Over on Kotaku’s reader run community, Talk Amongst Yourselves, one gamer shares the story of how Persona 4 gave them perspective and inspired them to improve their lives twice over. Here’s an excerpt:
Amidst this depression, I have once again (like I did with Majora’s Mask during the last stages of my grad school experience) turned to my favorite hobby: video games. And the game of choice for me this time is Persona 4: Golden. I bought the Golden version of the game when it came out (ah, the joys of actually having money), but never got around to playing it. I don’t usually replay games, especially 80-hour long RPGs, and when I do it usually takes years before I’ll consider it. But something lately has called me to the game, and I’m heeding the call.
This time, the game is on a portable, so it’s a much more individual experience than the first time I played it. I don’t have friends sitting around me, helping me make dialogue choices or rooting for me in the game’s lengthy dungeons. Instead, it’s just me, tired from my barista job, and a cat, sitting on a couch in a living room. But, that’s okay, and it’s okay because the game is excellent. It’s everything I remember it being: exciting, dramatic, funny, and, best of all, engaging. More than anything though, I think the game is helpful. It’s helping me to put things into perspective. Things are rough right now in terms of my goals and my finances, but they could be worse. Interacting with the game’s many social link characters, I’m reminded how everyone has struggles, and I’m not alone in mine. I’m reminded about how important it is to try and connect to other people, even if you don’t have the energy to put forth much of an effort.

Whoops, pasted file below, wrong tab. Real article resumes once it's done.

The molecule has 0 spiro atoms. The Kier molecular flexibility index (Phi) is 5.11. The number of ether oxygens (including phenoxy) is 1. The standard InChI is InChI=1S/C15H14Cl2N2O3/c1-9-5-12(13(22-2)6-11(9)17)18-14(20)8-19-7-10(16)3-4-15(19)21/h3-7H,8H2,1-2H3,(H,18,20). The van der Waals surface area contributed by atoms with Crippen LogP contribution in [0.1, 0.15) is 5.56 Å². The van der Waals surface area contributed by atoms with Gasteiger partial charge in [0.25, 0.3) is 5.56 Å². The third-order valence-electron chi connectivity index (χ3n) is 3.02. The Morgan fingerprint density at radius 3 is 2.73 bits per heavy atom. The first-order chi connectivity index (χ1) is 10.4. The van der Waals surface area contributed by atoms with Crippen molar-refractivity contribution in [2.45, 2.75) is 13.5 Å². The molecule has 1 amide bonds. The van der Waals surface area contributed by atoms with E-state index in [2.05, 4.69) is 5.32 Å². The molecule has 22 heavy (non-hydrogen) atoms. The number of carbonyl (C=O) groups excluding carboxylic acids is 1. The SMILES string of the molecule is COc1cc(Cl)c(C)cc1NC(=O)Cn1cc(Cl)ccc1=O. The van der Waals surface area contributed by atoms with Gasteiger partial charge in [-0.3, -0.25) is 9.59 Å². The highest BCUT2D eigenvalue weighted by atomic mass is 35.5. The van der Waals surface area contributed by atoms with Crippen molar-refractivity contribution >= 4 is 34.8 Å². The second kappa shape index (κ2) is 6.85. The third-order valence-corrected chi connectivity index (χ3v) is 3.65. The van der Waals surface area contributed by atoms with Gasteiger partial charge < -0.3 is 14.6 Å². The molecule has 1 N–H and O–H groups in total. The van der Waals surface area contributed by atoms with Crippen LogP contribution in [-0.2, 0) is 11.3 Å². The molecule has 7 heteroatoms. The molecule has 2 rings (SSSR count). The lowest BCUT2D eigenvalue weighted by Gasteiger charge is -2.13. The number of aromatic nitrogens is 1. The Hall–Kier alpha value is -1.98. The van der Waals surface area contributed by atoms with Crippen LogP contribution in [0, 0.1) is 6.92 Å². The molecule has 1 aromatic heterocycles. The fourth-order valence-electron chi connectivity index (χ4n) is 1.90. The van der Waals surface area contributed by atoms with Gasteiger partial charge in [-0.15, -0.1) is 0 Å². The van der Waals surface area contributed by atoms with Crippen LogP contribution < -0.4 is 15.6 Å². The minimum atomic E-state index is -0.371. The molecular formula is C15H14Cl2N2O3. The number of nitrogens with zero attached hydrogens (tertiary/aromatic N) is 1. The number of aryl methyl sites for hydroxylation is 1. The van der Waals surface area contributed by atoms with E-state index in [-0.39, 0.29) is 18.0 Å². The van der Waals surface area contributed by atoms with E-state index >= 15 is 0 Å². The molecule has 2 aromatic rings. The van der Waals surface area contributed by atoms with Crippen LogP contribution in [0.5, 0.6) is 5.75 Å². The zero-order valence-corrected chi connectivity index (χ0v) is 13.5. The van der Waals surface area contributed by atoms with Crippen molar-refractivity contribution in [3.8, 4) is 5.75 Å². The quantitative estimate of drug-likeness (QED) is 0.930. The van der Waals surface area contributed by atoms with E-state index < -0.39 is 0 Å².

Persona 4 requires players to schedule their lives carefully, trying to fit enough time for school, jobs, extracurricular activities, friendships, and dungeon crawling. Activity scheduling is also a technique used in cognitive behavioural therapy. Tracking your activity and scheduling time for social interactions, pleasurable activities, productive activities and physical activities can help some people coping with depression regain motivation and rediscover the hobbies they enjoy.
Scheduling Yu Narukami’s days isn’t quite the same thing, but if that structure spills over into your real life, who knows? You could find it helpful.